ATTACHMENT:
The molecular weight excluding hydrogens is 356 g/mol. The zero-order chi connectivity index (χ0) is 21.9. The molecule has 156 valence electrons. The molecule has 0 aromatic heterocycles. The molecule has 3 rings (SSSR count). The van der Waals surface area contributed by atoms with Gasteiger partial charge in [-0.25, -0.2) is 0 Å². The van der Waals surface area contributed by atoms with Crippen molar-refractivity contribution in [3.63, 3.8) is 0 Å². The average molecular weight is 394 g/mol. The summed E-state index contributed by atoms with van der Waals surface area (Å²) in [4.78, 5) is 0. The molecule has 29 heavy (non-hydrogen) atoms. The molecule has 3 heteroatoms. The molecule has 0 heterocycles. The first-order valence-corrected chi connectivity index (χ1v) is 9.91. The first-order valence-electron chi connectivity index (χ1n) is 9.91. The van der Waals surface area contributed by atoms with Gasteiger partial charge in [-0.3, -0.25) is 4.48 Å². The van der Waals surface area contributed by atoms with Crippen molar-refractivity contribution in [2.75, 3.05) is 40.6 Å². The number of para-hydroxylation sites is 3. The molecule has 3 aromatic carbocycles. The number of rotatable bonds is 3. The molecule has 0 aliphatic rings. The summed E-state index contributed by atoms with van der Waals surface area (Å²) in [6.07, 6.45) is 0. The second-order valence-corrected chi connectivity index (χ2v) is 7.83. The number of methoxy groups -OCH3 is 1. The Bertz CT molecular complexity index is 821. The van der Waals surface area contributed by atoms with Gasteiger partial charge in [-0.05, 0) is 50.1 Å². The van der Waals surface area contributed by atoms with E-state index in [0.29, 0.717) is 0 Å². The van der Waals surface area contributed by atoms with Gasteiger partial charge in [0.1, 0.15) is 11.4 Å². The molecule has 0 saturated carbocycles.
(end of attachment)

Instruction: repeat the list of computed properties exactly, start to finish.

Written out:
The molecular weight excluding hydrogens is 356 g/mol. The zero-order chi connectivity index (χ0) is 21.9. The molecule has 156 valence electrons. The molecule has 0 aromatic heterocycles. The molecule has 3 rings (SSSR count). The van der Waals surface area contributed by atoms with Gasteiger partial charge in [-0.25, -0.2) is 0 Å². The van der Waals surface area contributed by atoms with Crippen molar-refractivity contribution in [3.63, 3.8) is 0 Å². The average molecular weight is 394 g/mol. The summed E-state index contributed by atoms with van der Waals surface area (Å²) in [4.78, 5) is 0. The molecule has 29 heavy (non-hydrogen) atoms. The molecule has 3 heteroatoms. The molecule has 0 heterocycles. The first-order valence-corrected chi connectivity index (χ1v) is 9.91. The first-order valence-electron chi connectivity index (χ1n) is 9.91. The van der Waals surface area contributed by atoms with Gasteiger partial charge in [-0.3, -0.25) is 4.48 Å². The van der Waals surface area contributed by atoms with Crippen molar-refractivity contribution in [2.75, 3.05) is 40.6 Å². The number of para-hydroxylation sites is 3. The molecule has 3 aromatic carbocycles. The number of rotatable bonds is 3. The molecule has 0 aliphatic rings. The summed E-state index contributed by atoms with van der Waals surface area (Å²) in [6.07, 6.45) is 0. The second-order valence-corrected chi connectivity index (χ2v) is 7.83. The number of methoxy groups -OCH3 is 1. The Bertz CT molecular complexity index is 821. The van der Waals surface area contributed by atoms with Gasteiger partial charge in [-0.05, 0) is 50.1 Å². The van der Waals surface area contributed by atoms with E-state index in [0.29, 0.717) is 0 Å². The van der Waals surface area contributed by atoms with Gasteiger partial charge in [0.1, 0.15) is 11.4 Å². The molecule has 0 saturated carbocycles.